Insurers had predicted dire consequences if cuts that were included in the Patient Protection and Affordable Care Act were enacted. The federal healthcare law slashes at least $136 billion in payments from the private Medicare program over the course of a decade. America’s Health Insurance Plans, the main industry group, puts the cuts at more than $200 billion.
But the Medicare Rights Center found little evidence that there had been any significant changes in benefits or premiums since the law was enacted. The not-for-profit consumer advocacy group scrutinized seven plans offered in New York’s marketplace, including products from the two most popular Medicare insurers in the state, UnitedHealthcare and EmblemHealth.
For the AARP MedicareComplete Essential plan, which is offered by UnitedHealthcare, it found that premiums and out-of-pocket caps were unchanged between 2011 and 2014. However, the majority of co-payments were raised in 2014.
Similarly, monthly premiums for a PPO plan offered by Humana increased from $21 to $24 between 2011 and 2014. But co-payments for some services, such as dialysis equipment, decreased.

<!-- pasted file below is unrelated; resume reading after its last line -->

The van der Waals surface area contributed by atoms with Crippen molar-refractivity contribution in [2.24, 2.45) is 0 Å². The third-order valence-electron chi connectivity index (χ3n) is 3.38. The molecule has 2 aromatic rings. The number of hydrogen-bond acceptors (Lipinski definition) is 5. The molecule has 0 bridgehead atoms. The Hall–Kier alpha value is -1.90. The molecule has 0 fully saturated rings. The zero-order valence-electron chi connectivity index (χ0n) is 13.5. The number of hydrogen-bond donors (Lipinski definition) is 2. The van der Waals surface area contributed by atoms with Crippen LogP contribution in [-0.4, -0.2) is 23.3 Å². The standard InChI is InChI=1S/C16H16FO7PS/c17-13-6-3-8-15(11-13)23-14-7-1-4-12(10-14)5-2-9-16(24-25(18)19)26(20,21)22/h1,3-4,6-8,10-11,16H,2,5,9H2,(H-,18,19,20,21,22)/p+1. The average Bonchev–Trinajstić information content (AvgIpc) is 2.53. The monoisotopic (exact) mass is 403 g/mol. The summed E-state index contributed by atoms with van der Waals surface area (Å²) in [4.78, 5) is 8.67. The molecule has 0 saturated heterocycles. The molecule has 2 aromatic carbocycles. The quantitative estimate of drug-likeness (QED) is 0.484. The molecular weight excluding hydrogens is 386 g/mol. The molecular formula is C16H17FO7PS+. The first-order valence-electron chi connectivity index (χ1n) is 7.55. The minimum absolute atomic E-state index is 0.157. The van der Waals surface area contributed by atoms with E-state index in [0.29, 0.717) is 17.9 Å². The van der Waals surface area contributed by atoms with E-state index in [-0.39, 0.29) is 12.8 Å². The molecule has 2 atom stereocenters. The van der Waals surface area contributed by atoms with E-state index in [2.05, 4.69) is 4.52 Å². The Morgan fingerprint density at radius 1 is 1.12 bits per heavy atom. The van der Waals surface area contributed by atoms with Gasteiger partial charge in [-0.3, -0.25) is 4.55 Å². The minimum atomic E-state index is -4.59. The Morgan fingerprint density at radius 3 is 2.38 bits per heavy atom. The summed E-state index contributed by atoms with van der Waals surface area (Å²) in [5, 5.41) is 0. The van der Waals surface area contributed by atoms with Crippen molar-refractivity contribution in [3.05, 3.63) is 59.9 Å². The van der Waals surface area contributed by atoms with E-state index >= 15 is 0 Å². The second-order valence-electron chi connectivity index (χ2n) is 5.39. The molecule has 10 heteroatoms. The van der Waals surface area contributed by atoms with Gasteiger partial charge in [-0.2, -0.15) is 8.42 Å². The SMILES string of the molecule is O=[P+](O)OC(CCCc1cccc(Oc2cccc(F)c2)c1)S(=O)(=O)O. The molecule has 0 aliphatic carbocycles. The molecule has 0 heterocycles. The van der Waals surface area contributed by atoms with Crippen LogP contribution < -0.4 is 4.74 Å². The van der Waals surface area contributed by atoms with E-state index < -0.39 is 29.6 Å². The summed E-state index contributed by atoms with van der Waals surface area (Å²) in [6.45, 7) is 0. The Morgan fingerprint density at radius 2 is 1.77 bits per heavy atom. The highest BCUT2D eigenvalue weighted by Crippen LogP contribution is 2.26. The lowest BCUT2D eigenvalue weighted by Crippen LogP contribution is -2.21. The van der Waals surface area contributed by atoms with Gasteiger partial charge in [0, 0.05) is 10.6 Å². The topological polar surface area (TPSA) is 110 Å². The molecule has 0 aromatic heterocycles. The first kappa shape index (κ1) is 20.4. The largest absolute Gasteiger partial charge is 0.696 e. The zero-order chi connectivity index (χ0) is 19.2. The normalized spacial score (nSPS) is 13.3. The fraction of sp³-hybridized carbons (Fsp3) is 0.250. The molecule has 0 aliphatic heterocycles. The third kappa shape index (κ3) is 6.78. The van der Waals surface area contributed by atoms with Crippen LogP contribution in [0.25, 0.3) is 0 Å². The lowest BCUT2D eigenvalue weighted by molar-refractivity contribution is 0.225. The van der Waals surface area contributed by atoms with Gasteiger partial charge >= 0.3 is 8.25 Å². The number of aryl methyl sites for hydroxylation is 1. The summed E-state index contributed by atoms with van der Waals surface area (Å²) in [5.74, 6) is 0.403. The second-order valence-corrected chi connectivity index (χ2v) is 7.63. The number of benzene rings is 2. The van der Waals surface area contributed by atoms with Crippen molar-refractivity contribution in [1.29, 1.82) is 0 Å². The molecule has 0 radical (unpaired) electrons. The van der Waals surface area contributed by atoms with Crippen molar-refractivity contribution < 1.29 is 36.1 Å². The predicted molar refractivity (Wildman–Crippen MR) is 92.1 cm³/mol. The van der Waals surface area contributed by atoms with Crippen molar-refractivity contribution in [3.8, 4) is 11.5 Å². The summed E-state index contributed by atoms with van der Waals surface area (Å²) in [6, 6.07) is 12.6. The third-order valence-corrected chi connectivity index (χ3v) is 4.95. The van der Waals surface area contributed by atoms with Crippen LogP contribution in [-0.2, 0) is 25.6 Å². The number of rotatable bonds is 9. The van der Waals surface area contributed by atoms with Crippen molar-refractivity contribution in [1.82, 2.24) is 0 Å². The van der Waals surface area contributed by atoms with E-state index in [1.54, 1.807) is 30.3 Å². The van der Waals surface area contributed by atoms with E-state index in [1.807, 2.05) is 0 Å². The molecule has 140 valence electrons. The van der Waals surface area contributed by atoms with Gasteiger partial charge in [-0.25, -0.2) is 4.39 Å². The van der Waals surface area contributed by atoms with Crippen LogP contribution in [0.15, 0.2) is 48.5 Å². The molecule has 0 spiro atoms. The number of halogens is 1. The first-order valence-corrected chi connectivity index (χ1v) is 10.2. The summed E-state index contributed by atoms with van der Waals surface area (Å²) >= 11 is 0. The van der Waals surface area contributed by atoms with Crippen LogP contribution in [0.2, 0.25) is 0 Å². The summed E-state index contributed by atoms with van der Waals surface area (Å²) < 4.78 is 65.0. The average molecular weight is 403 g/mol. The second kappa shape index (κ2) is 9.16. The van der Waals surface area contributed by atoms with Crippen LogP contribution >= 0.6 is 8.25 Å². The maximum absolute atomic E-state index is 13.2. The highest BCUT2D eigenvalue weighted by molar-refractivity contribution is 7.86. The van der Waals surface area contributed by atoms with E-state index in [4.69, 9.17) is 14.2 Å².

“The changes that we have seen in the past four years have been consistent with the changes that we heard about for people enrolled in Medicare Advantage plans prior to that,” said Casey Schwarz, policy and client services counsel at the Medicare Rights Center. “They’ve always been a changeable product.”
In a separate analysis, the United Hospital Fund found that the average premium increase for Medicare Advantage plans in New York between 2010 and 2012 was just 3.9%. During the same period, medical expenses climbed by an average of 4.8% for Medicare Advantage customers. In addition, the profitability for health plans dropped from $56.70 per member per month in 2010 to $49.53 in 2012—a 12.6% decrease.
Traditionally, the federal government has paid significantly more to cover individuals in Medicare Advantage plans than for their counterparts in the traditional fee-for-service program. The cuts in the ACA were designed to more closely align the costs of the programs. In 2014, the average Medicare Advantage beneficiary costs 106% as much as enrollees in the traditional Medicare program, according to the Medicare Payment Advisory Commission (PDF).
The Medicare Advantage rolls continue to swell nationwide. Roughly a third of all Medicare beneficiaries now opt for private plans. Enrollments are up by more than 1 million so far this year, according to a recent analysis of the CMS data by Barclays.
“On the merits there was a need to restrain the rates somewhat,” said Peter Newell, health insurance project director at the United Hospital Fund. “I think this is still business that’s important to the plans and valuable to them.”
Follow Paul Demko on Twitter: @MHpdemko